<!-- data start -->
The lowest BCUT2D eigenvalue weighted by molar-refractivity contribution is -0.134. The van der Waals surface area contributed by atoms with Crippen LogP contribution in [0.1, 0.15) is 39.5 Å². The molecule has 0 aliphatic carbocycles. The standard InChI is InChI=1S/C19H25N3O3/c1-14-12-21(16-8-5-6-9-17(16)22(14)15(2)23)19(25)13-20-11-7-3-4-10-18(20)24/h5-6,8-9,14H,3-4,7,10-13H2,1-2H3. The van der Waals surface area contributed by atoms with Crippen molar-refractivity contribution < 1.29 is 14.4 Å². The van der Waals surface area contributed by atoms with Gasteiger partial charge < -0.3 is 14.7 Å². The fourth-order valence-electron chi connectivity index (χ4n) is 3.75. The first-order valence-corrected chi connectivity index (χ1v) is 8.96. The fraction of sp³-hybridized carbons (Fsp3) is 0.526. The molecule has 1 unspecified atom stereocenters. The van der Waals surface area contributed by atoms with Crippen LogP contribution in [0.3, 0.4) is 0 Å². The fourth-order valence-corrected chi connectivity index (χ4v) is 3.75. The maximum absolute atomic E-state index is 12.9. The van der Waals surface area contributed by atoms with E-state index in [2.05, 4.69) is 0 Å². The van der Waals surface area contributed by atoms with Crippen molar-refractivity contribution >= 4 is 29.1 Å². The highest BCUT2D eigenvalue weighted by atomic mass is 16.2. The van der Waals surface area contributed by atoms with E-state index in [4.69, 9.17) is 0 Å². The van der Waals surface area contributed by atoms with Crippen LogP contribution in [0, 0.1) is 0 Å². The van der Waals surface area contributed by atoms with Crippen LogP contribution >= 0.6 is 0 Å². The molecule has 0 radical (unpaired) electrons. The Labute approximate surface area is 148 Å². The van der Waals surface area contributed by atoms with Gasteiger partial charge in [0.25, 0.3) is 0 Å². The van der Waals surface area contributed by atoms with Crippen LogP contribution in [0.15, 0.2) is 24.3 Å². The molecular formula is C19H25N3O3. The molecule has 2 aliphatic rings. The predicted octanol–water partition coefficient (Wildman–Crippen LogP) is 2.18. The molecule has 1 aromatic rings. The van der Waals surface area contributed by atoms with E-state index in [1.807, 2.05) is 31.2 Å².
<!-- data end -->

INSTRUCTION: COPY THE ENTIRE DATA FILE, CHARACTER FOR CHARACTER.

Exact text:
The lowest BCUT2D eigenvalue weighted by molar-refractivity contribution is -0.134. The van der Waals surface area contributed by atoms with Crippen LogP contribution in [0.1, 0.15) is 39.5 Å². The molecule has 0 aliphatic carbocycles. The standard InChI is InChI=1S/C19H25N3O3/c1-14-12-21(16-8-5-6-9-17(16)22(14)15(2)23)19(25)13-20-11-7-3-4-10-18(20)24/h5-6,8-9,14H,3-4,7,10-13H2,1-2H3. The van der Waals surface area contributed by atoms with Crippen molar-refractivity contribution < 1.29 is 14.4 Å². The van der Waals surface area contributed by atoms with Gasteiger partial charge < -0.3 is 14.7 Å². The fourth-order valence-electron chi connectivity index (χ4n) is 3.75. The first-order valence-corrected chi connectivity index (χ1v) is 8.96. The fraction of sp³-hybridized carbons (Fsp3) is 0.526. The molecule has 1 unspecified atom stereocenters. The van der Waals surface area contributed by atoms with Crippen LogP contribution in [0.3, 0.4) is 0 Å². The fourth-order valence-corrected chi connectivity index (χ4v) is 3.75. The maximum absolute atomic E-state index is 12.9. The van der Waals surface area contributed by atoms with E-state index in [2.05, 4.69) is 0 Å². The van der Waals surface area contributed by atoms with Crippen molar-refractivity contribution >= 4 is 29.1 Å². The highest BCUT2D eigenvalue weighted by atomic mass is 16.2. The van der Waals surface area contributed by atoms with E-state index in [4.69, 9.17) is 0 Å². The van der Waals surface area contributed by atoms with Crippen LogP contribution in [0, 0.1) is 0 Å². The van der Waals surface area contributed by atoms with Crippen LogP contribution >= 0.6 is 0 Å². The molecule has 0 radical (unpaired) electrons. The Labute approximate surface area is 148 Å². The van der Waals surface area contributed by atoms with Gasteiger partial charge in [0.25, 0.3) is 0 Å². The van der Waals surface area contributed by atoms with Crippen LogP contribution in [0.15, 0.2) is 24.3 Å². The molecular formula is C19H25N3O3. The molecule has 2 aliphatic rings. The predicted octanol–water partition coefficient (Wildman–Crippen LogP) is 2.18. The molecule has 1 aromatic rings. The van der Waals surface area contributed by atoms with E-state index in [1.807, 2.05) is 31.2 Å².